By Peter Maguire
By Charles Lam
By Charles Lam
By Andrew Galvin
By R. Scott Moxley
By Gustavo Arellano
By R. Scott Moxley
By R. Scott Moxley
The elephants feed on the dried grass and cover themselves with dirt provided by handlers, oblivious to the people watching from behind a chain link enclosure on the Arrowhead Pond parking lot. It's an hour before the Ringling Bros. and Barnum & Bailey Circus's opens for a run that continues through this weekend, and the spectators look on quietly, awestruck, few seeming to notice the handlers exchanging their shovels and brooms for short sticks with heavy metal hooks at one end.
The handlers head back toward the elephants, the first to reach his animal moving the stick quickly, subtly. The movement, all of a few inches, isn't exactly menacing; rather, it suggests an intention to menace, and almost immediately the Asian female begins the process of lowering her girth down on one rear leg, then another.
The scenario is played out again by the next handler--and the next--in front of a crowd that doesn't seem to notice the hooks, perhaps because they are handled so deftly or perhaps because the sticks are usually black and easily hidden when held against a handler's black pants.
"How did he make it go down?" a boy asks a man who looks like maybe his grandfather.
Grandpa explains that handlers and elephants enjoy a sort of psychic bond: "They're pals."
Which is what the Ringling people say whenever asked about the sticks called bullhooks, though they never call them "bullhooks." Allowing that they are frightening-looking devices, they are, according to Ringling spokesman Andy Lopez, simply a "guide," an "accepted elephant management tool," an "extension of the trainer's hand" necessary when a 5-foot-8 man needs to "communicate" with a 10-foot elephant.
"Yeah," said elephant activist Carol Buckley, "they're communicating 'I'm going to hurt you big time.'"
When one handler seems less sure in his movements, has trouble communicating that he wants his animal to get up, a second man strides purposely toward it, glares and raises the bullhook slightly. The elephant gets up.
Just a few yards away, demonstrators from People for the Ethical Treatment of Animals (PETA) stand in one of the several Free Speech Zones provided around the arena. They hand out literature, show pictures of chained elephants and even offer an actual bullhook for inspection. Some people, grim-faced and serious, check out the material, brightening to snap pictures of their children hugging the woman in an elephant suit with bandages all over it. Then, most amble back toward the elephants.
The use of bullhooks on elephants is pretty dramatic and, as propaganda tools go, pretty powerful. PETA's website features video of handlers, none of them Ringling employees, hacking at legs; a handler in a smaller circus exhorts his colleagues to "make 'em scream." But activists say that chaining the animals in arena parking lots or train boxcars is far more dangerous. The long hours and the crushing weight produce arthritis that cripples them and, critics say, explains why circus elephants usually survive to just 35--about half of their life expectancy in the wild. Weeks before, PETA asked Anaheim Mayor Curt Pringle and the city council to ban the chaining of elephants within the city.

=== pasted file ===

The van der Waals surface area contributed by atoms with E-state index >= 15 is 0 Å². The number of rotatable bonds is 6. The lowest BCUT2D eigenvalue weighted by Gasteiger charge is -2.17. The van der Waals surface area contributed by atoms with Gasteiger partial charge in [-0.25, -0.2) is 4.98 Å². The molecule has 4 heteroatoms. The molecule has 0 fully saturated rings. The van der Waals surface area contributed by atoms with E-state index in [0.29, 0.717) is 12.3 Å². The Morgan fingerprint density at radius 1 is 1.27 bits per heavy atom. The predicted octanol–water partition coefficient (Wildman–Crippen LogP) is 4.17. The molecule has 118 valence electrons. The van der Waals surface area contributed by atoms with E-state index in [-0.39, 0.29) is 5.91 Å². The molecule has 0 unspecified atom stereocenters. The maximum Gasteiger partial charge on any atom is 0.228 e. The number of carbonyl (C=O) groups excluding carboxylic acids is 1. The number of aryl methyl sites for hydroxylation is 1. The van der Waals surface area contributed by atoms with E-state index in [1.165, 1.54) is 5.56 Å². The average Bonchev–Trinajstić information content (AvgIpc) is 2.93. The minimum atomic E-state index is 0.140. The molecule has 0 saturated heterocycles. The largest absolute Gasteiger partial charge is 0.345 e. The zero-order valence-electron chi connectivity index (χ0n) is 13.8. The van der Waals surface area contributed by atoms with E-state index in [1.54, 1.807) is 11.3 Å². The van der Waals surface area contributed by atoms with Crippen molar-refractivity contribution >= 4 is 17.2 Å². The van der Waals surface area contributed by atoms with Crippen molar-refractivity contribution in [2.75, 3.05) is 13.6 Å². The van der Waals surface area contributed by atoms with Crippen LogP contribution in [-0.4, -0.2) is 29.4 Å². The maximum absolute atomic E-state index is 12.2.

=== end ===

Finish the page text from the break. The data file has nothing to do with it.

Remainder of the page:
"Without the opportunity to move, you deprive the elephant of physical and psychological stimulation," Buckley said. "Being confined to small, sterile places in chains not only rots the feet, it attacks the mind, and the body crumbles under the disease of the mind. They are extremely intelligent beings that need stimulation. When you see any repetitive behavior from an elephant, such as the rocking back and forth, that's an elephant trying to create stimulation for itself. It's their coping mechanism. It comes down to cope or go insane."
PETA never heard back from Pringle, but then again they've never successfully convinced any of the mayors to whom they've written to pass such a law. But if mayors ignore PETA, Ringling hasn't. Walking onto the Pond parking lot, one is confronted with a veritable gallery of posters trumpeting the good works being done by Ringling's "Center for Elephant Conservation," especially its breeding program ("Endangered Species? Not If We Can Help It.") Ringling points to the Center as proof of its commitment to the Asian elephant. Shows featuring "routines that showcase their physical abilities and beauty," are seen as educational outreaches.
"When people see an endangered elephant," Lopez said, "they care more about that elephant."
But does someone care more about an elephant because it stands on its head? Do they learn more about it when it's walking with another elephant's tail in its trunk, a behavior never found in nature?
"Their defense is the same that zoos use," Buckley said. "Elephants as ambassadors. It's a smokescreen. These animals are bred to perform to turn a profit."
Raised in Anaheim and Fullerton, Buckley was the type of kid who begged her parents to bring her to the zoo and circus whenever possible so she could see the elephants. Eventually she became a trainer of performing elephants but gradually realized that the lifestyle of a performing elephant was "definitely not appropriate."
With partner Scott Blaise, she started the Elephant Sanctuary in Hohenwald, Tennessee, on just 100 acres. Nineteen elephants roam the facility's 2,700 acres; all of the elephants are from circuses and zoos, animals no longer able to turn a buck.